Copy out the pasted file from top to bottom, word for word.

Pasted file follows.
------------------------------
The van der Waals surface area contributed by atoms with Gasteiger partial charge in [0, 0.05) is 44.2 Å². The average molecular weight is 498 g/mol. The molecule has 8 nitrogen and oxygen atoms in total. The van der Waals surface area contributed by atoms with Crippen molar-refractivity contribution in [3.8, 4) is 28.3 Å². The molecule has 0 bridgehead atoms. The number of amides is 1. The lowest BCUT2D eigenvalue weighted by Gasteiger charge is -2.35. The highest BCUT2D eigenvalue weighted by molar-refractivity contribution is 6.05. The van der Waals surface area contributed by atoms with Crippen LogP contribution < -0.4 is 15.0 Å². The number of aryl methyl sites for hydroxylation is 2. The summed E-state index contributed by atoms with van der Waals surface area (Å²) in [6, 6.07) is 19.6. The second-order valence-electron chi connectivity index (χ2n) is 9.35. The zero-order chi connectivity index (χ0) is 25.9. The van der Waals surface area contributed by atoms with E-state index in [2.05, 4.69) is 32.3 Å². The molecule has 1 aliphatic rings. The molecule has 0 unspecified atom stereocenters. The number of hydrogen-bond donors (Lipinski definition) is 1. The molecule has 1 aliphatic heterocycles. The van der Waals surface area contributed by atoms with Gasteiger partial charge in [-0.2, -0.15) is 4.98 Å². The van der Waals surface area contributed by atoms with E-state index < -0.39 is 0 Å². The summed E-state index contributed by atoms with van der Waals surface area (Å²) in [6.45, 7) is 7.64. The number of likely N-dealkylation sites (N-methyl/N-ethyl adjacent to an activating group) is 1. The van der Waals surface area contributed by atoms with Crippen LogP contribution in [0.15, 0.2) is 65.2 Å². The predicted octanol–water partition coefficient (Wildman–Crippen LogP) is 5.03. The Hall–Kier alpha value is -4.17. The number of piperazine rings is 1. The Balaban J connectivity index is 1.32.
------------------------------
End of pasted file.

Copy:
The van der Waals surface area contributed by atoms with Gasteiger partial charge in [0, 0.05) is 44.2 Å². The average molecular weight is 498 g/mol. The molecule has 8 nitrogen and oxygen atoms in total. The van der Waals surface area contributed by atoms with Crippen molar-refractivity contribution in [3.8, 4) is 28.3 Å². The molecule has 0 bridgehead atoms. The number of amides is 1. The lowest BCUT2D eigenvalue weighted by Gasteiger charge is -2.35. The highest BCUT2D eigenvalue weighted by molar-refractivity contribution is 6.05. The van der Waals surface area contributed by atoms with Crippen LogP contribution < -0.4 is 15.0 Å². The number of aryl methyl sites for hydroxylation is 2. The summed E-state index contributed by atoms with van der Waals surface area (Å²) in [6, 6.07) is 19.6. The second-order valence-electron chi connectivity index (χ2n) is 9.35. The zero-order chi connectivity index (χ0) is 25.9. The van der Waals surface area contributed by atoms with E-state index in [2.05, 4.69) is 32.3 Å². The molecule has 1 aliphatic rings. The molecule has 0 unspecified atom stereocenters. The number of hydrogen-bond donors (Lipinski definition) is 1. The molecule has 1 aliphatic heterocycles. The van der Waals surface area contributed by atoms with Gasteiger partial charge in [-0.2, -0.15) is 4.98 Å². The van der Waals surface area contributed by atoms with E-state index < -0.39 is 0 Å². The summed E-state index contributed by atoms with van der Waals surface area (Å²) in [6.45, 7) is 7.64. The number of likely N-dealkylation sites (N-methyl/N-ethyl adjacent to an activating group) is 1. The van der Waals surface area contributed by atoms with Crippen LogP contribution in [0.15, 0.2) is 65.2 Å². The predicted octanol–water partition coefficient (Wildman–Crippen LogP) is 5.03. The Hall–Kier alpha value is -4.17. The number of piperazine rings is 1. The Balaban J connectivity index is 1.32.